The morning chill had lifted and the sky was a magnificent blue when more than 75 volunteers gathered at Hermann Park Nov. 16 to plant the Rice Centennial Grove in recognition of the centennials of Rice University (2012) and Hermann Park (2014). Just a couple of hours later, the volunteers – consisting of Rice faculty, staff and students and Houston community members – had planted 100 oak, bald cypress and other native trees in a reforestation area close to the park’s boathouse and picnic areas on the east side of McGovern Lake.
The grove was the brainchild of Rice University Representative Y. Ping Sun, the wife of Rice President David Leebron. They were joined at a preplanting dedication ceremony by Harris County Judge and Rice alumnus Ed Emmett ’71, Houston City Council member Ellen Cohen, Houston Parks and Recreation Director Joe Turner, Hermann Park Conservancy Board Chair Ann Kennedy and Hermann Park Conservancy Executive Director Doreen Stoller ’91.
“Houston has really been wonderful to Rice University,” Sun said. “Planting trees in connection with celebrating academic institutions is really part of the (Chinese) culture. I thought this would be a good way for Rice to give back to the community.”
Leebron stressed Rice’s proximity to Hermann Park as a key component to what makes the university’s location special. “One of my favorite things to say about Rice is: If you took us off the map of the city of Houston and said that you could put us back in this city anywhere you wanted to put us or we wanted to put ourselves, we would put ourselves exactly where we are,” he said. “And there are lots of reasons for that, but one of them is being across the street from Hermann Park.”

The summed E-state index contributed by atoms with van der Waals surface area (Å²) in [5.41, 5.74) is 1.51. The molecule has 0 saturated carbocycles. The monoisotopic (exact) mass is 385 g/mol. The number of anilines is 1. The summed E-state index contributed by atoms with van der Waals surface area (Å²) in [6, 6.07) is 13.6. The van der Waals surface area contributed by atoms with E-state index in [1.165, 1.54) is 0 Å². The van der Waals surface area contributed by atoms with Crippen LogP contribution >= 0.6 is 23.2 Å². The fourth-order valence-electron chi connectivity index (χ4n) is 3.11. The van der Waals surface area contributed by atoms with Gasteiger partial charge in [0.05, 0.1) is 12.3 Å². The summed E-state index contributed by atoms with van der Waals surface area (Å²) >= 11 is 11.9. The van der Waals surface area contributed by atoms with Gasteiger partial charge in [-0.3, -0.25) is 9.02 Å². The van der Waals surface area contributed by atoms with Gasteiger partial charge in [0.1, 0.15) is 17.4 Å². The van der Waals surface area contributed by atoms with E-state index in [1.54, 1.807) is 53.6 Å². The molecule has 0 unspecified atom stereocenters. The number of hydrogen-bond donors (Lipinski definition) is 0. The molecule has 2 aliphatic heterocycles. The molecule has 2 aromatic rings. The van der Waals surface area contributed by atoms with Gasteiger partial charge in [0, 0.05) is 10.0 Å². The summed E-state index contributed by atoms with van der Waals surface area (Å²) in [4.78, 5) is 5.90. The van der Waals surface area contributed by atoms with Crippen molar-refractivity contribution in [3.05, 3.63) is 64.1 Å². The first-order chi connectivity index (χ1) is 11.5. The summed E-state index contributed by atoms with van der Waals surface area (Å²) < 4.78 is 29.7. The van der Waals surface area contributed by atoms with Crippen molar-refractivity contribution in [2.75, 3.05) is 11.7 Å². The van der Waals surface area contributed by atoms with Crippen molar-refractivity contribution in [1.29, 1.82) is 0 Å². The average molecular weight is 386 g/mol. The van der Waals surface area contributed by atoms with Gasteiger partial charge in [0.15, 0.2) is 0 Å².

The gift was well received by Hermann Park. “When I heard that the faculty, students and administration were going to come out to actually plant, that’s really a gift,” Stoller said. Turner echoed this sentiment. “Anytime we get trees donated, we’re extremely excited. Even better is when they’re planted,” he said. “We’re very appreciative of what Rice University has put together for us at the park to honor not only the university, but to honor the park itself. The tie is just wonderful.”
Vice President for Public Affairs Linda Thrane aptly summed up the grove’s immediate and lasting value. “What better way to celebrate two centennials than to plant 100 trees as a living, lasting tribute to both Rice and Hermann Park and our wonderful relationship that has grown so well?” she said. “It’s also a great way to replace trees lost during last year’s terrible drought. And it’s something that people 100 years from now will come to the park and enjoy and, I hope, remember this day when we planted them.”
Rice’s Community Involvement Center and Office of Public affairs assisted with the coordination of the Rice Centennial Grove project.